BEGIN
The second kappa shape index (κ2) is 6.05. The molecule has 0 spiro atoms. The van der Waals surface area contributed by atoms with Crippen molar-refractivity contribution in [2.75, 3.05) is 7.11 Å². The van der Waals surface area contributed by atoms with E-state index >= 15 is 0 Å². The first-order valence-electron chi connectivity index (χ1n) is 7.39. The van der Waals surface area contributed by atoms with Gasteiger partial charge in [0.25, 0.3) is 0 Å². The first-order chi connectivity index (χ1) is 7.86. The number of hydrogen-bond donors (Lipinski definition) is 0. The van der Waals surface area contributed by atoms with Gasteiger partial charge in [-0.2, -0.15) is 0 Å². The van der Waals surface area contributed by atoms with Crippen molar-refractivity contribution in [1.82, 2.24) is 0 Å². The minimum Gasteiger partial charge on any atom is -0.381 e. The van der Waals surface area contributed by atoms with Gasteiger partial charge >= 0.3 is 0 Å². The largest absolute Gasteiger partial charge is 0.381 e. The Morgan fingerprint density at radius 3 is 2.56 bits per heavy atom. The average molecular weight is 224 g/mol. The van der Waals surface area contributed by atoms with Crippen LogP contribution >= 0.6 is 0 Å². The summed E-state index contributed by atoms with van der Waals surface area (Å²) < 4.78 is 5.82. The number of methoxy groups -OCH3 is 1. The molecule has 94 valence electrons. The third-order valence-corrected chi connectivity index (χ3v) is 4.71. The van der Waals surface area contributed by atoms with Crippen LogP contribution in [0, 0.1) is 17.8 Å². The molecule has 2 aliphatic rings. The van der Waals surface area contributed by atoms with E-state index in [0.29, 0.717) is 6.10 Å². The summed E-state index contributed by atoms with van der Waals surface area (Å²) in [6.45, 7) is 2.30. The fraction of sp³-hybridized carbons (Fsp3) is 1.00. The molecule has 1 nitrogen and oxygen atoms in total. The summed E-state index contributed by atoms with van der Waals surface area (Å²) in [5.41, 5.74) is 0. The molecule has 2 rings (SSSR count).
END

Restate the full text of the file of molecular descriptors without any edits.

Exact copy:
The second kappa shape index (κ2) is 6.05. The molecule has 0 spiro atoms. The van der Waals surface area contributed by atoms with Crippen molar-refractivity contribution in [2.75, 3.05) is 7.11 Å². The van der Waals surface area contributed by atoms with E-state index >= 15 is 0 Å². The first-order valence-electron chi connectivity index (χ1n) is 7.39. The van der Waals surface area contributed by atoms with Gasteiger partial charge in [0.25, 0.3) is 0 Å². The first-order chi connectivity index (χ1) is 7.86. The number of hydrogen-bond donors (Lipinski definition) is 0. The van der Waals surface area contributed by atoms with Gasteiger partial charge in [-0.2, -0.15) is 0 Å². The van der Waals surface area contributed by atoms with Crippen molar-refractivity contribution in [1.82, 2.24) is 0 Å². The minimum Gasteiger partial charge on any atom is -0.381 e. The van der Waals surface area contributed by atoms with Gasteiger partial charge >= 0.3 is 0 Å². The largest absolute Gasteiger partial charge is 0.381 e. The Morgan fingerprint density at radius 3 is 2.56 bits per heavy atom. The average molecular weight is 224 g/mol. The van der Waals surface area contributed by atoms with Crippen LogP contribution >= 0.6 is 0 Å². The summed E-state index contributed by atoms with van der Waals surface area (Å²) < 4.78 is 5.82. The number of methoxy groups -OCH3 is 1. The molecule has 94 valence electrons. The third-order valence-corrected chi connectivity index (χ3v) is 4.71. The van der Waals surface area contributed by atoms with Crippen LogP contribution in [0, 0.1) is 17.8 Å². The molecule has 2 aliphatic rings. The van der Waals surface area contributed by atoms with E-state index in [0.29, 0.717) is 6.10 Å². The summed E-state index contributed by atoms with van der Waals surface area (Å²) in [6.45, 7) is 2.30. The fraction of sp³-hybridized carbons (Fsp3) is 1.00. The molecule has 1 nitrogen and oxygen atoms in total. The summed E-state index contributed by atoms with van der Waals surface area (Å²) in [5.41, 5.74) is 0. The molecule has 2 rings (SSSR count).